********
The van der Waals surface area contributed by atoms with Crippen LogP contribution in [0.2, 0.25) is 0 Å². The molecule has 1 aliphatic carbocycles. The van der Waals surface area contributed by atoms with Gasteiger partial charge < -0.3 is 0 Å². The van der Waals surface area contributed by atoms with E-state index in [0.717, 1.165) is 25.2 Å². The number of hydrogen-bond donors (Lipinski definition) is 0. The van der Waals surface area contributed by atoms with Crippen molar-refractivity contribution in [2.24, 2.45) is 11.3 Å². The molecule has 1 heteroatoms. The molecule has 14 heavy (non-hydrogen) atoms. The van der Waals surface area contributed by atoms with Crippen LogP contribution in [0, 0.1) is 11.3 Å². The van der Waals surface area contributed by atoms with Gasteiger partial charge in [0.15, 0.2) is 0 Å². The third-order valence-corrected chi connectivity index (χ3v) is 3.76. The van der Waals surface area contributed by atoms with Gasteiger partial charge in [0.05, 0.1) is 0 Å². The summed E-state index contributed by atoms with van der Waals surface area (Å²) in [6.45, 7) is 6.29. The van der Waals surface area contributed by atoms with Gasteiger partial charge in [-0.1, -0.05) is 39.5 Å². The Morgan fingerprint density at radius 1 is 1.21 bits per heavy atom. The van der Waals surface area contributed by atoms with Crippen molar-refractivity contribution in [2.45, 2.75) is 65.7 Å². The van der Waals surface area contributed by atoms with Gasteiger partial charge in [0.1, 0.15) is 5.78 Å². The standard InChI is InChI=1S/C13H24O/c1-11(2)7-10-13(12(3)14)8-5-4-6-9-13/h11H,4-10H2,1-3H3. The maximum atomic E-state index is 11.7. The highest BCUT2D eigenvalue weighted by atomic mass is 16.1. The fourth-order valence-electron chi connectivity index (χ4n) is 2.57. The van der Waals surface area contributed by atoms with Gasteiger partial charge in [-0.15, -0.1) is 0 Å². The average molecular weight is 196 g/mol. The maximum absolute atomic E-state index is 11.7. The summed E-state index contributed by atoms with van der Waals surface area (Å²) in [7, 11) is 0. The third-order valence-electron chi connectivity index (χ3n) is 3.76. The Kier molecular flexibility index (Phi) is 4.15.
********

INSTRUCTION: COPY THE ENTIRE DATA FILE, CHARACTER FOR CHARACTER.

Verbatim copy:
The van der Waals surface area contributed by atoms with Crippen LogP contribution in [0.2, 0.25) is 0 Å². The molecule has 1 aliphatic carbocycles. The van der Waals surface area contributed by atoms with Gasteiger partial charge < -0.3 is 0 Å². The van der Waals surface area contributed by atoms with E-state index in [0.717, 1.165) is 25.2 Å². The number of hydrogen-bond donors (Lipinski definition) is 0. The van der Waals surface area contributed by atoms with Crippen molar-refractivity contribution in [2.24, 2.45) is 11.3 Å². The molecule has 1 heteroatoms. The molecule has 14 heavy (non-hydrogen) atoms. The van der Waals surface area contributed by atoms with Crippen LogP contribution in [0, 0.1) is 11.3 Å². The van der Waals surface area contributed by atoms with Gasteiger partial charge in [0.15, 0.2) is 0 Å². The third-order valence-corrected chi connectivity index (χ3v) is 3.76. The van der Waals surface area contributed by atoms with Gasteiger partial charge in [0.05, 0.1) is 0 Å². The summed E-state index contributed by atoms with van der Waals surface area (Å²) in [6.45, 7) is 6.29. The van der Waals surface area contributed by atoms with Gasteiger partial charge in [-0.1, -0.05) is 39.5 Å². The Morgan fingerprint density at radius 1 is 1.21 bits per heavy atom. The van der Waals surface area contributed by atoms with Crippen molar-refractivity contribution in [2.45, 2.75) is 65.7 Å². The van der Waals surface area contributed by atoms with Gasteiger partial charge in [0.1, 0.15) is 5.78 Å². The standard InChI is InChI=1S/C13H24O/c1-11(2)7-10-13(12(3)14)8-5-4-6-9-13/h11H,4-10H2,1-3H3. The maximum atomic E-state index is 11.7. The highest BCUT2D eigenvalue weighted by atomic mass is 16.1. The fourth-order valence-electron chi connectivity index (χ4n) is 2.57. The van der Waals surface area contributed by atoms with Gasteiger partial charge in [-0.15, -0.1) is 0 Å². The average molecular weight is 196 g/mol. The maximum absolute atomic E-state index is 11.7. The summed E-state index contributed by atoms with van der Waals surface area (Å²) in [7, 11) is 0. The third-order valence-electron chi connectivity index (χ3n) is 3.76. The Kier molecular flexibility index (Phi) is 4.15.